I grew up in the Pentecostal Christian tradition. This meant that I was privy to plenty of flag waving, loud preaching, and crying folks running around the sanctuary. I know this sounds bizarre to the uninitiated, but to us, it was very normal. Those services certainly had their moments where I'd scratch my head and wonder if we'd missed the point, but to this day I'm thankful for it because there was a freedom of expression and it was, as Planet Fitness says about its gyms, a "no-judgement zone."
I'm ever-prone to distraction, and while I wasn't diagnosed as a child with ADD—looking back—those church services didn't do me a lot of favors when it came to setting my mind straight in prayer or worship.
Because of that, I began a practice that I still finds me much help in the "prayer closet." I have to first sit and go completely quiet. At the house, I'll sometimes even employ ear plugs so that I can focus on my breathing and come down off the hill of never-ending noise. And then I just sit and rest, and do nothing.
I described that practice recently as sitting on your living room couch, watching a little Scottish Terrier run around in circles and circles over and over again until he finally wears himself out. It's kind of like that. You can't always will the distracted mind into submission, you just have to stop feeding it for a second.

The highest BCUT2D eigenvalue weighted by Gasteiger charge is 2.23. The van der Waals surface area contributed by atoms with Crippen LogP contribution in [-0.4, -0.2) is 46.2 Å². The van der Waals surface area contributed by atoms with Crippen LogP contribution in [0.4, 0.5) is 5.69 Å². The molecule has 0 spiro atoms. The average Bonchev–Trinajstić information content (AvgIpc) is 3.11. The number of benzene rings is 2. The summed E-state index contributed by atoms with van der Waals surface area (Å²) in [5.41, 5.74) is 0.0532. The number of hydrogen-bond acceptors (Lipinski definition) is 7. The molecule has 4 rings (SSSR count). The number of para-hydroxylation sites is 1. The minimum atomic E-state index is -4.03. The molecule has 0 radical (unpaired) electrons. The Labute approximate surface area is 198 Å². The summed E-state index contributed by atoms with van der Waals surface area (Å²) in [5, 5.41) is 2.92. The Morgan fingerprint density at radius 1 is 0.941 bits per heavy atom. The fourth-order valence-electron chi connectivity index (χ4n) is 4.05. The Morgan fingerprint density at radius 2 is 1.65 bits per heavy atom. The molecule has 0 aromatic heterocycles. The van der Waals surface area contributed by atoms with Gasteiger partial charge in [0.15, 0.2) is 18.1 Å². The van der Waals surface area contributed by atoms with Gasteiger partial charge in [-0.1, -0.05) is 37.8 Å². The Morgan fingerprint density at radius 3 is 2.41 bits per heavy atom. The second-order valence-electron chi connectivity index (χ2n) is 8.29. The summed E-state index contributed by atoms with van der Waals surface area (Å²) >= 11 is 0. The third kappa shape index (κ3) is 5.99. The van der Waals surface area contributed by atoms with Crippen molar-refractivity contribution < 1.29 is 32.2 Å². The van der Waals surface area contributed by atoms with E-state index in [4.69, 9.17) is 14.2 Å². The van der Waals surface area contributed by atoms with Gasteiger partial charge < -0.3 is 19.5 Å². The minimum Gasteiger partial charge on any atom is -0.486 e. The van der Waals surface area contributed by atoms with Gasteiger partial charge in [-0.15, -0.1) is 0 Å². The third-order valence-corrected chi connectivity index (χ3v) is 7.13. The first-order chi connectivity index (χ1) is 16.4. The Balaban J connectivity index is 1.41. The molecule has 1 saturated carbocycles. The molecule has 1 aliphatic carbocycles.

We're all that little dog to some degree. Yes, our current culture has replaced money with attention as the real commodity worth everything, but it didn't just happen in the last twenty years. Nope, we've been distracted since we got here.
As the hymn says,
Prone to wander, Lord I feel it. Prone to leave the God I love.
The practice of quieting before prayer is one of pragmatism. I'm not sure if everyone else can just close their eyes and start speaking to the everlasting God of all the universe, but I certainly have to come back to the realization that this is a holy moment. One to be approached like Moses: with the dirty sandals of the day's distraction set aside for this infinite interchange.
So in my moments of intentional prayer, and moments of the everyday mundane, I'm praying that God would rescue from a mind of busyness and to pause and know that He is there.
And I'm praying the same for you.